By Georgia Illetschko. Prestel, 2004. 160pp. £37
Michelangelo's vestibule to his Biblioteca Laurenziana in Florence (pictured) has provoked some memorable writing from architectural historians, not least Nikolaus Pevsner who, in An Outline of European Architecture, says: 'The staircase tells of wilful originality, but the sharpness of detail which he developed in the 1520s is now replaced by a heavy, weary flow as of lava? In Michelangelo's architecture every force seems paralysed.The load does not weigh, the support does not carry - a highly artificial system upheld by the severest discipline.'Georgia Illetschko, author of I, Michelangelo, isn't in such company.Whereas you know for sure that Pevsner stood in this vestibule and analysed his own responses, you can't tell if Illetschko has been there or not.But, as she says when prefacing her select bibliography - from which James Ackerman's The Architecture of Michelangelo is strangely absent - her text 'is not based on new scholarly findings, but on a highly selective synthesis of 500 years of art historical literature on Michelangelo's.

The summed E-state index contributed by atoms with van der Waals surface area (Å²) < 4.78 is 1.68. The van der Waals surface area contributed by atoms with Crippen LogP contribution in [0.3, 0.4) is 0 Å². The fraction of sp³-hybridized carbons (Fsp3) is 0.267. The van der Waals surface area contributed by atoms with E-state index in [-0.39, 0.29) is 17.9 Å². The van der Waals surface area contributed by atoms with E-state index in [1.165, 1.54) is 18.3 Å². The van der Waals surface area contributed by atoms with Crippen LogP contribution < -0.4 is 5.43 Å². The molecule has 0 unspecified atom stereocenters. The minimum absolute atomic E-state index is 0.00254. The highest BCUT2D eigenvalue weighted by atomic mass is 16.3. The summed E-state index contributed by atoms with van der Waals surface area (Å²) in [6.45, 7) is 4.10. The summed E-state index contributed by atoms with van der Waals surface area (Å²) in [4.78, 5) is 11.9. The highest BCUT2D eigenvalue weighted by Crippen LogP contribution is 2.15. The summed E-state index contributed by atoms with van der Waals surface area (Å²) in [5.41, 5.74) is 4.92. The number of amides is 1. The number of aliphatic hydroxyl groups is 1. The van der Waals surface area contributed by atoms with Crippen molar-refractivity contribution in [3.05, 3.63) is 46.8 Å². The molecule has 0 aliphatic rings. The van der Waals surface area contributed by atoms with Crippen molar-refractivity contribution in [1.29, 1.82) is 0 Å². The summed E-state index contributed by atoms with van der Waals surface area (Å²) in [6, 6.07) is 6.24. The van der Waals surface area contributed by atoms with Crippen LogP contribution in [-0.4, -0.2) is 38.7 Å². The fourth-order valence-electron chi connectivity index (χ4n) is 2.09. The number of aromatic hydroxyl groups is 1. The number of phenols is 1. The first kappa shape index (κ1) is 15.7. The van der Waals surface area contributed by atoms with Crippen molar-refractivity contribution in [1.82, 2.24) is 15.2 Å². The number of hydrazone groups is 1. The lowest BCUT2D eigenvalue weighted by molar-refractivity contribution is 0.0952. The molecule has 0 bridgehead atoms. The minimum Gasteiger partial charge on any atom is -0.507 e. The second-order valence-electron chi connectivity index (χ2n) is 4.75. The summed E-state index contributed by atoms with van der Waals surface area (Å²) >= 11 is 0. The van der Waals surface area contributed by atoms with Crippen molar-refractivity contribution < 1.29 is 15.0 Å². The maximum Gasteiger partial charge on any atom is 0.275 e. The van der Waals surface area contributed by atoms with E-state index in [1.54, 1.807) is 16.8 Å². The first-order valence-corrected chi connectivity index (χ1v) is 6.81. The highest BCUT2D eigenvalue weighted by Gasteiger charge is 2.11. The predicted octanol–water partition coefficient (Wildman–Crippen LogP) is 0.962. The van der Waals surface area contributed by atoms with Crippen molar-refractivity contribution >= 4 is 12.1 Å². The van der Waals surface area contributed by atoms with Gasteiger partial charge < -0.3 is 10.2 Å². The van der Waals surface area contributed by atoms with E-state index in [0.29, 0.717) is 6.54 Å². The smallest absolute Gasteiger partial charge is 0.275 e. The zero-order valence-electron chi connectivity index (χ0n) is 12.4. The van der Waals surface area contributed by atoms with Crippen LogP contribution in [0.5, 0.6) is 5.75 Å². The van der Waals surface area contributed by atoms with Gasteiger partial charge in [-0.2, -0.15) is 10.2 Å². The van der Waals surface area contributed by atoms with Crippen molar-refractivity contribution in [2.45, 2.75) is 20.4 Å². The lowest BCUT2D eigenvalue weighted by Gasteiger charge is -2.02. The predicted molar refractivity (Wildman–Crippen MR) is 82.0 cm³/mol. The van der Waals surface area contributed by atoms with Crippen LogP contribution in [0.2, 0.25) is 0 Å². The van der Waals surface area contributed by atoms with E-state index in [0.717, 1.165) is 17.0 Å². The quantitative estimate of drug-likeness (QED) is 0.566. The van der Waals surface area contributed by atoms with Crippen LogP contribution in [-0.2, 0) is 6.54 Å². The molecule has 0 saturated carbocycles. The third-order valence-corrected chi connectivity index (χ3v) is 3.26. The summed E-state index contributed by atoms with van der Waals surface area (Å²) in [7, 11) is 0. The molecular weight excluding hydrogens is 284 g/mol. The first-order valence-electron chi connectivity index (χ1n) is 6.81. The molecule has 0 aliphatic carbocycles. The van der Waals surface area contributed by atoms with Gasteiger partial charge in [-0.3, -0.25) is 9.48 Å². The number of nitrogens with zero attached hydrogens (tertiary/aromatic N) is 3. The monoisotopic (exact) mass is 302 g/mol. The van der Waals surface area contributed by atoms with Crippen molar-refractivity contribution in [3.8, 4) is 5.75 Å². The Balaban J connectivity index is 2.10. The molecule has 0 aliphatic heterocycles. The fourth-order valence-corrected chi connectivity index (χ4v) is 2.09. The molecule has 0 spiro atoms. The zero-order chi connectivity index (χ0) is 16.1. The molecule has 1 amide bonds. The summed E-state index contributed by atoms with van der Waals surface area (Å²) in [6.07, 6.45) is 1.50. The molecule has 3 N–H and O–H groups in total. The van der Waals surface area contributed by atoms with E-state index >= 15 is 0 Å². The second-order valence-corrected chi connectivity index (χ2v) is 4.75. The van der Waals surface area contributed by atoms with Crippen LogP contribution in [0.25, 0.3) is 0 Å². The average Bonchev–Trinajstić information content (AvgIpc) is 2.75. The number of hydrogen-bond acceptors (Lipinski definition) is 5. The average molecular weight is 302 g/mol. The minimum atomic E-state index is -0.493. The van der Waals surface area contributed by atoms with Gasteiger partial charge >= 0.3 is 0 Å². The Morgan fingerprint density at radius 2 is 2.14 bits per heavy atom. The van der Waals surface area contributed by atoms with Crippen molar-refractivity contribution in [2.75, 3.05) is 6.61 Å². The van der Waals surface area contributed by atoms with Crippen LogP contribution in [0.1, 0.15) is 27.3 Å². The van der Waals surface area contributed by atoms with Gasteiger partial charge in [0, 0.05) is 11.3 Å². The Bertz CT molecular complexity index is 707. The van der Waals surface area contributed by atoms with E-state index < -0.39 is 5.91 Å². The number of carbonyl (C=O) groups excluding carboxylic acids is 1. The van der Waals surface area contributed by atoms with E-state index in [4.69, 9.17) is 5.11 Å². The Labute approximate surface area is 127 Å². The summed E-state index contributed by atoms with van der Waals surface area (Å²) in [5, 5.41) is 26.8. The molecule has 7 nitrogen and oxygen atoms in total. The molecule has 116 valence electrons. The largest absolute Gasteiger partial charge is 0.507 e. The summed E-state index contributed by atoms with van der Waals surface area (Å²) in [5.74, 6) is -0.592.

That's done efficiently enough, but the value of the book is in its excellent photographs, often of details, including Michelangelo's principal sculptures and the restored Sistine Chapel ceiling.